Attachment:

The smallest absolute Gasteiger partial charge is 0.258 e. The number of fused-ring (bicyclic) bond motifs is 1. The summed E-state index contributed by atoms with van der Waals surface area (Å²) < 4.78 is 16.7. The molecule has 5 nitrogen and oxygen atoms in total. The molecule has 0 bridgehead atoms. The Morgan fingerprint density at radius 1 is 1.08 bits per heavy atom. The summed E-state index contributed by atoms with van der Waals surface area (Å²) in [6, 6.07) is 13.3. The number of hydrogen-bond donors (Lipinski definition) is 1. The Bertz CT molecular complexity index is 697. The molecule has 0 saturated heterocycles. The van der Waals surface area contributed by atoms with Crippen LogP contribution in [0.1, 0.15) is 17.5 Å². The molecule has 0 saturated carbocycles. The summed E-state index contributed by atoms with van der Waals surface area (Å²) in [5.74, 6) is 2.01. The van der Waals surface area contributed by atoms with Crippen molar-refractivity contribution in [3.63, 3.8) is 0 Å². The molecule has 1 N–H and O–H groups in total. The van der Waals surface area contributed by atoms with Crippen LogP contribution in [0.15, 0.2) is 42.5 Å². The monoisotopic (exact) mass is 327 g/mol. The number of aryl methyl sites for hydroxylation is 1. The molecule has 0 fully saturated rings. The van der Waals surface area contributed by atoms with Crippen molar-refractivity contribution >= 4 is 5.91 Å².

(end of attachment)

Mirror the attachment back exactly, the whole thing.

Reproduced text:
The smallest absolute Gasteiger partial charge is 0.258 e. The number of fused-ring (bicyclic) bond motifs is 1. The summed E-state index contributed by atoms with van der Waals surface area (Å²) < 4.78 is 16.7. The molecule has 5 nitrogen and oxygen atoms in total. The molecule has 0 bridgehead atoms. The Morgan fingerprint density at radius 1 is 1.08 bits per heavy atom. The summed E-state index contributed by atoms with van der Waals surface area (Å²) in [6, 6.07) is 13.3. The number of hydrogen-bond donors (Lipinski definition) is 1. The Bertz CT molecular complexity index is 697. The molecule has 0 saturated heterocycles. The van der Waals surface area contributed by atoms with Crippen LogP contribution in [0.1, 0.15) is 17.5 Å². The molecule has 0 saturated carbocycles. The summed E-state index contributed by atoms with van der Waals surface area (Å²) in [5.74, 6) is 2.01. The van der Waals surface area contributed by atoms with Crippen molar-refractivity contribution in [3.63, 3.8) is 0 Å². The molecule has 1 N–H and O–H groups in total. The van der Waals surface area contributed by atoms with Crippen LogP contribution in [0.15, 0.2) is 42.5 Å². The monoisotopic (exact) mass is 327 g/mol. The number of aryl methyl sites for hydroxylation is 1. The molecule has 0 fully saturated rings. The van der Waals surface area contributed by atoms with Crippen molar-refractivity contribution >= 4 is 5.91 Å².